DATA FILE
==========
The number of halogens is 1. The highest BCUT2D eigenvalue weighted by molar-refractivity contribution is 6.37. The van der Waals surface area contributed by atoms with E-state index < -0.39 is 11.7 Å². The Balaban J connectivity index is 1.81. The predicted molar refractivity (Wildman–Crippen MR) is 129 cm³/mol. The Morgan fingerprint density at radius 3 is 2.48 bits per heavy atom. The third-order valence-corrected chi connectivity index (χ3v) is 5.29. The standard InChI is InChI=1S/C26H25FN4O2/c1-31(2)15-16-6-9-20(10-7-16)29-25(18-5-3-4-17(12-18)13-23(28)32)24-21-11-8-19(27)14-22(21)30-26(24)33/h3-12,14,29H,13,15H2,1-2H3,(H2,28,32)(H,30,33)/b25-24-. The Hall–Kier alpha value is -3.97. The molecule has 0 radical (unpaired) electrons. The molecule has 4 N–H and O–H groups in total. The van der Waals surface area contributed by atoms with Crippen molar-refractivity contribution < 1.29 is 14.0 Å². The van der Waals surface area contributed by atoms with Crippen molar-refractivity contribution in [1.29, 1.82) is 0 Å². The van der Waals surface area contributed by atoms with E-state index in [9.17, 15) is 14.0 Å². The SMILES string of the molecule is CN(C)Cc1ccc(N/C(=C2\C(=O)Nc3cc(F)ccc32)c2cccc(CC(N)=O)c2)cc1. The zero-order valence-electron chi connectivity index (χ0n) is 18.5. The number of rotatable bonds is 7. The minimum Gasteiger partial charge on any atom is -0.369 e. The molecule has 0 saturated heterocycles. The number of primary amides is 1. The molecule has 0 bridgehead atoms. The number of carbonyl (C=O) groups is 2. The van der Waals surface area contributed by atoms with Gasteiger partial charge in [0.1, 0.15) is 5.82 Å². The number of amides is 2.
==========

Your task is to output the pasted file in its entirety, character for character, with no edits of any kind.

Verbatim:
The number of halogens is 1. The highest BCUT2D eigenvalue weighted by molar-refractivity contribution is 6.37. The van der Waals surface area contributed by atoms with E-state index < -0.39 is 11.7 Å². The Balaban J connectivity index is 1.81. The predicted molar refractivity (Wildman–Crippen MR) is 129 cm³/mol. The Morgan fingerprint density at radius 3 is 2.48 bits per heavy atom. The third-order valence-corrected chi connectivity index (χ3v) is 5.29. The standard InChI is InChI=1S/C26H25FN4O2/c1-31(2)15-16-6-9-20(10-7-16)29-25(18-5-3-4-17(12-18)13-23(28)32)24-21-11-8-19(27)14-22(21)30-26(24)33/h3-12,14,29H,13,15H2,1-2H3,(H2,28,32)(H,30,33)/b25-24-. The Hall–Kier alpha value is -3.97. The molecule has 0 radical (unpaired) electrons. The molecule has 4 N–H and O–H groups in total. The van der Waals surface area contributed by atoms with Crippen molar-refractivity contribution < 1.29 is 14.0 Å². The van der Waals surface area contributed by atoms with Crippen molar-refractivity contribution in [1.29, 1.82) is 0 Å². The van der Waals surface area contributed by atoms with E-state index in [9.17, 15) is 14.0 Å². The SMILES string of the molecule is CN(C)Cc1ccc(N/C(=C2\C(=O)Nc3cc(F)ccc32)c2cccc(CC(N)=O)c2)cc1. The zero-order valence-electron chi connectivity index (χ0n) is 18.5. The number of rotatable bonds is 7. The minimum Gasteiger partial charge on any atom is -0.369 e. The molecule has 0 saturated heterocycles. The number of primary amides is 1. The molecule has 0 bridgehead atoms. The number of carbonyl (C=O) groups is 2. The van der Waals surface area contributed by atoms with Gasteiger partial charge in [0.1, 0.15) is 5.82 Å². The number of amides is 2.